|Publication number||US7981144 B2|
|Application number||US 11/534,129|
|Publication date||Jul 19, 2011|
|Filing date||Sep 21, 2006|
|Priority date||Sep 21, 2006|
|Also published as||US20080125637|
|Publication number||11534129, 534129, US 7981144 B2, US 7981144B2, US-B2-7981144, US7981144 B2, US7981144B2|
|Inventors||Wyatt Drake Geist, Christopher Walsh|
|Original Assignee||Integrity Intellect, Inc.|
|Export Citation||BiBTeX, EndNote, RefMan|
|Patent Citations (19), Non-Patent Citations (1), Referenced by (2), Classifications (14), Legal Events (4)|
|External Links: USPTO, USPTO Assignment, Espacenet|
The invention generally relates to surgical implants and methods for their insertion; particularly to surgical implants and methods using an electrical potential to avoid nerve damage during surgical insertion of implants; most particularly to an implant having at least one electrically conductive region that is utilized to determine the distance from and direction to a nerve with respect to the implant.
Pedicle screw fixation has become the favored mode of rigid internal fixation of the three vertebral columns of the spine. The use of pedicle screw-based instrumentation systems has steadily increased over the past three decades due to their superior biomechanical properties and higher bony fusion rates. However, violation of the pedicle medial wall or vertebral body while implanting these screws carries the risk of injury to neural, vascular, and visceral structures. For example, the screw body can break through the vertebral cortex causing direct trauma to the spinal cord or injury to nearby nerves (para-spinal nerves, nerve roots, etc) during positioning.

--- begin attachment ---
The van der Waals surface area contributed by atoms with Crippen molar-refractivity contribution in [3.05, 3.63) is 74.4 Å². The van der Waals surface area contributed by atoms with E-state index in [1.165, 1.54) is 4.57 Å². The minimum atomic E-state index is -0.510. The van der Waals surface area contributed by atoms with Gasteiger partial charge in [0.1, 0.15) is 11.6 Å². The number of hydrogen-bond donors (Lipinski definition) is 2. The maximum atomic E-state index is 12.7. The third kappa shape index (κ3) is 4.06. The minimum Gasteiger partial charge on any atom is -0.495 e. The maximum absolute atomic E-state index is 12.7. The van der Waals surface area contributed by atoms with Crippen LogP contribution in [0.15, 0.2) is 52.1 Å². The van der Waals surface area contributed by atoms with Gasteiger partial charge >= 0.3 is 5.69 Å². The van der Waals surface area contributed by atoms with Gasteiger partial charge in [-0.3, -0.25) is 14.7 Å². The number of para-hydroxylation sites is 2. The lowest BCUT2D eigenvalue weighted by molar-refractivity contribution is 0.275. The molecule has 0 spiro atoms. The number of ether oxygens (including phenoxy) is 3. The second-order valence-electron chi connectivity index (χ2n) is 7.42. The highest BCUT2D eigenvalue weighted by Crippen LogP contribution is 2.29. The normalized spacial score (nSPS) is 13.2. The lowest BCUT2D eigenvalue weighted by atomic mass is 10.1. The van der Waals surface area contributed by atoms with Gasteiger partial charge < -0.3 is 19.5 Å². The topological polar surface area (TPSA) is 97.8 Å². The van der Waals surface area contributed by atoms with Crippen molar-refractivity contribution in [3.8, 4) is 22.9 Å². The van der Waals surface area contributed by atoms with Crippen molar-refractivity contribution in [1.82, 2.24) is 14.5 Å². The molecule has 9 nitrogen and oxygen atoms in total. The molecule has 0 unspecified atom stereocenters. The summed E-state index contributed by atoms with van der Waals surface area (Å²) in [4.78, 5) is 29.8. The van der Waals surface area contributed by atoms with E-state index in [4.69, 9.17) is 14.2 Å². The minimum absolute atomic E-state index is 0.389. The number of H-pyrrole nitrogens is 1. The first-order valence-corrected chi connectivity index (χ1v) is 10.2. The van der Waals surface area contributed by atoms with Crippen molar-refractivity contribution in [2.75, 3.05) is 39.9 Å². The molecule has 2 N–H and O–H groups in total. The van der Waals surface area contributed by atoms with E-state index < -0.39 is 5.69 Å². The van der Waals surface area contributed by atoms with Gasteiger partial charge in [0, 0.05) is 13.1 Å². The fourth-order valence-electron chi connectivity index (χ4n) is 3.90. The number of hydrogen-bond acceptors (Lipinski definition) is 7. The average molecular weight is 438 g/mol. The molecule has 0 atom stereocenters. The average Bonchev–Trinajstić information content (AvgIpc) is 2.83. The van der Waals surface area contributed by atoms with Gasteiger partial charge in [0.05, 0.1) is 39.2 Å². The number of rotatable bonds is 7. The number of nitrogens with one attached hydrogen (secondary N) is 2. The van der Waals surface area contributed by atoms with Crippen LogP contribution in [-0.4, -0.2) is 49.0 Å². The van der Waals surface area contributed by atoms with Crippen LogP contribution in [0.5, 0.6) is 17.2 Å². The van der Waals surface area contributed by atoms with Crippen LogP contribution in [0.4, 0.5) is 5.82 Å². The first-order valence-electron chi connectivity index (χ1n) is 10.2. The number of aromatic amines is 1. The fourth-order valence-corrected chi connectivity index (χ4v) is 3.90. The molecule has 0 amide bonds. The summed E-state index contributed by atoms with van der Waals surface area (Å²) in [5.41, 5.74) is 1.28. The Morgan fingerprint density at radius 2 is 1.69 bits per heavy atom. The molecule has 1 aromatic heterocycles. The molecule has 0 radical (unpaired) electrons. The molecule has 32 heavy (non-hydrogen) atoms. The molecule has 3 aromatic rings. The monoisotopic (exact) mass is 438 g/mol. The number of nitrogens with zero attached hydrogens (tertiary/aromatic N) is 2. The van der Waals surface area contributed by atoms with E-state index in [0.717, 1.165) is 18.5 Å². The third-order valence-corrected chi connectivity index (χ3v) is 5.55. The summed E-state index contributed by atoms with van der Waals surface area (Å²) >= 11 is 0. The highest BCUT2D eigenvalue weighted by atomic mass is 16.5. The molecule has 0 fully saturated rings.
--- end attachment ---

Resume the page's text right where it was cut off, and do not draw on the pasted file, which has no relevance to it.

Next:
Pedicle screws are inserted into the spinal pedicle, the bony process projecting backward from the vertebral body, and stabilized with connecting rods or plates placed longitudinally with regard to the vertebrae. Biomechanical tests of pedicle-screw constructs have demonstrated the critical importance of screw placement in the isthmus of the pedicle to obtain proper cortical purchase necessary to resist screw pullout. Thus, surgical pedicle screw placement is technically demanding. Extensive training and meticulous attention to detail are required to avoid injuring the patient.
Despite the surgeon's skill, misplaced pedicle screws are common. Consequently, a number of computer-assisted surgical navigation systems and intraoperative fluoroscopy techniques have been developed to increase the accuracy rate of pedicle screw placement; however, these imaging systems have certain drawbacks. Fluoroscopic procedures increase radiation exposure to the patient, the operating room personnel, and the surgeon. Computer-assisted navigation systems require a pre-operative CT scan, exposing the patient to additional radiation and some surgeons perceive it as too time consuming and complicated to justify its routine use. Oftentimes, these imaging systems are limited in terms of resolution, that is, a breach of the medial wall of the pedicle may not be detectable.